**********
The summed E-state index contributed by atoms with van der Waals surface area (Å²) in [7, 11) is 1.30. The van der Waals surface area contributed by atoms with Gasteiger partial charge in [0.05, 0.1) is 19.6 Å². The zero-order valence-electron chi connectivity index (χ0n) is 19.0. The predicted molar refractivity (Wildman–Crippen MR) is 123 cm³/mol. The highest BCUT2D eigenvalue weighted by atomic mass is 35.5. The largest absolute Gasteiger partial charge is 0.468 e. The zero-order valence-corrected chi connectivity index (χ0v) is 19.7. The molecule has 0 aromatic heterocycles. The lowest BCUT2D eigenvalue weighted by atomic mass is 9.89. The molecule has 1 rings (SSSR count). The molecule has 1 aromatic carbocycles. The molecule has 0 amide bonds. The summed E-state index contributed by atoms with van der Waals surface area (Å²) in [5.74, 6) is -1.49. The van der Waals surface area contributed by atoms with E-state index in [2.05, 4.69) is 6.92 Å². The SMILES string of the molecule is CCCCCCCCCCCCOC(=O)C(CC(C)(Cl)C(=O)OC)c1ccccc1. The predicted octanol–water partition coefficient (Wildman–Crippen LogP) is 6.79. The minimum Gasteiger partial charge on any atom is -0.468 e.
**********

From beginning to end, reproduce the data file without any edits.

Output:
The summed E-state index contributed by atoms with van der Waals surface area (Å²) in [7, 11) is 1.30. The van der Waals surface area contributed by atoms with Gasteiger partial charge in [0.05, 0.1) is 19.6 Å². The zero-order valence-electron chi connectivity index (χ0n) is 19.0. The predicted molar refractivity (Wildman–Crippen MR) is 123 cm³/mol. The highest BCUT2D eigenvalue weighted by atomic mass is 35.5. The largest absolute Gasteiger partial charge is 0.468 e. The zero-order valence-corrected chi connectivity index (χ0v) is 19.7. The molecule has 0 aromatic heterocycles. The lowest BCUT2D eigenvalue weighted by atomic mass is 9.89. The molecule has 1 rings (SSSR count). The molecule has 1 aromatic carbocycles. The molecule has 0 amide bonds. The summed E-state index contributed by atoms with van der Waals surface area (Å²) in [5.74, 6) is -1.49. The van der Waals surface area contributed by atoms with E-state index in [2.05, 4.69) is 6.92 Å². The SMILES string of the molecule is CCCCCCCCCCCCOC(=O)C(CC(C)(Cl)C(=O)OC)c1ccccc1. The predicted octanol–water partition coefficient (Wildman–Crippen LogP) is 6.79. The minimum Gasteiger partial charge on any atom is -0.468 e.